Nestlé's contempt for the Code is sometimes breathtaking. Article 5.3 states explictly "there should be no point-of-sale advertising". Even Nestlé's own policy, which is weaker than the Code, states it does not: "advertise or promote infant formula to the public". Yet this shelf talker for Nestlé formulas appeared in Johannesburg in December 2007.
It not only promotes infant formula, but the labels on the 'new improved' products it is advertising contain idealizing claims that violate Article 9 of the Code, such as the 'protect' logo, boasting of the claimed effect of added ingredients. UPDATE: April action - Help South Africa to stop Nestlé and others pushing formula.
The ingredients used in the marketing strategy include what Nestlé sometimes markets as 'brain building blocks' and 'prebiotics' - claims that are illegal in the UK and many other countries. Small print saying to contact a healthcare professional does not excuse a blatant violation of the Code and the Nestlé Instructions the company publishes in its Public Relations materials.
Nestlé has also said it will not advertise or promote follow-on milk that is similarly labelled to infant formula. Here it is promoting both. The labels of the follow-on milk are designed to be similar to the infant formula to make them cross-promotional, something that is soon to be illegal in the UK and other European countries (and would already be illegal if the Infant and Dietetic Food Association, to which Nestlé belongs, hadn't had these measures delayed for two years - click here).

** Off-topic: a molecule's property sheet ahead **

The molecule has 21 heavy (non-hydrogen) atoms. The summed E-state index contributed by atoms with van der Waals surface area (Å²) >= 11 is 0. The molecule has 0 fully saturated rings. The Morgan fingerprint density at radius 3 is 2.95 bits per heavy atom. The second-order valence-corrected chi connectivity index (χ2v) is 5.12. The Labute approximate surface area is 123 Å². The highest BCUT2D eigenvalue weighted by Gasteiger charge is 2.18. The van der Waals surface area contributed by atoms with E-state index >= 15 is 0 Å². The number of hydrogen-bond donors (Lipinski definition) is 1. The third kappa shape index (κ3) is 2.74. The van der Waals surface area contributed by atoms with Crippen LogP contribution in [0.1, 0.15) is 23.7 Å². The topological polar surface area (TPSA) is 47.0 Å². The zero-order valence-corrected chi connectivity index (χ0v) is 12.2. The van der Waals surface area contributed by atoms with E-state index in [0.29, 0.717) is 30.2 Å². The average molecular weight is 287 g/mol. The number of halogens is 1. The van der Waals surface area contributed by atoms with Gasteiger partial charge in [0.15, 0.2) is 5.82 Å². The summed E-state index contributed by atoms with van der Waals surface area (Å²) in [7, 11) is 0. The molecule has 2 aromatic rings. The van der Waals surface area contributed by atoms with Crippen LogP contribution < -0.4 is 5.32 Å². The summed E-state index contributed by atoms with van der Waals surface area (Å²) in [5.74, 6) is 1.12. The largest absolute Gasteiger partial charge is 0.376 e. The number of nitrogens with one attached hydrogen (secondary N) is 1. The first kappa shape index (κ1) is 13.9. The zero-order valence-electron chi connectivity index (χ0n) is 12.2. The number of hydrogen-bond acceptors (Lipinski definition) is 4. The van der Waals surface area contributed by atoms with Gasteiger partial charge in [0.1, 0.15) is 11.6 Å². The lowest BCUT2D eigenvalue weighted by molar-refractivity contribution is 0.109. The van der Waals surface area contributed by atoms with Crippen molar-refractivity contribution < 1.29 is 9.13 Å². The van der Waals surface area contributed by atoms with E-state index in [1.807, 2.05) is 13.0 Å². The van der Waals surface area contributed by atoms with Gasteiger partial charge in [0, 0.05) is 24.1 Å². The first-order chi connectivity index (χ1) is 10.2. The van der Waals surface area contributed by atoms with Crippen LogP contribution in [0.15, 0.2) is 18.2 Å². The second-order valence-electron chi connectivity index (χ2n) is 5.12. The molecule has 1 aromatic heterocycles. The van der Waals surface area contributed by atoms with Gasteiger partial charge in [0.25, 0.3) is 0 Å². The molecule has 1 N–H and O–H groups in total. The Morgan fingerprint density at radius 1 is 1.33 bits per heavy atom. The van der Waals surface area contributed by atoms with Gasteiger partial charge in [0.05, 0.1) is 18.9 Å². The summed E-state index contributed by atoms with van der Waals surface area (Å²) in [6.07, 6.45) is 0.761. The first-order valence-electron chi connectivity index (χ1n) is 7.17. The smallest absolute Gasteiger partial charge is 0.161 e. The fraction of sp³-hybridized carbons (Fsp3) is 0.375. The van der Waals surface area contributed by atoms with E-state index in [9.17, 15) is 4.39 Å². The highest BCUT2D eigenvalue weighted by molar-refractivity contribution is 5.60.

Suggested letter to Mr Paul Dulke, Chief Executive designate, Nestlé S.A. Avenue Nestlé 55, Vevey 1800, Switzerland. Fax: +41 21 924 4800. Or see the comment form at www.nestle.com
In anticipation of you being approved as Chief Executive Officer by shareholders, I would like to welcome you to the post and call for one of your first acts to be to end your predecessors strategy of violating the International Code of Marketing of Breastmilk Substitutes and subsequent, relevant World Health Assembly Resolutions.
While Mr. Brabeck claimed to investigate any hint of a violation of these measures, the latest monitoring report and other evidence from the International Baby Food Action Network (IBFAN) shows Nestlé continues prohibited practices such as promoting formula in health facilities and retail outlets, giving gifts to health workes (which your Zelda Wilson recently admitted are intended to promote products) and giving free samples and free or reduced cost supplies.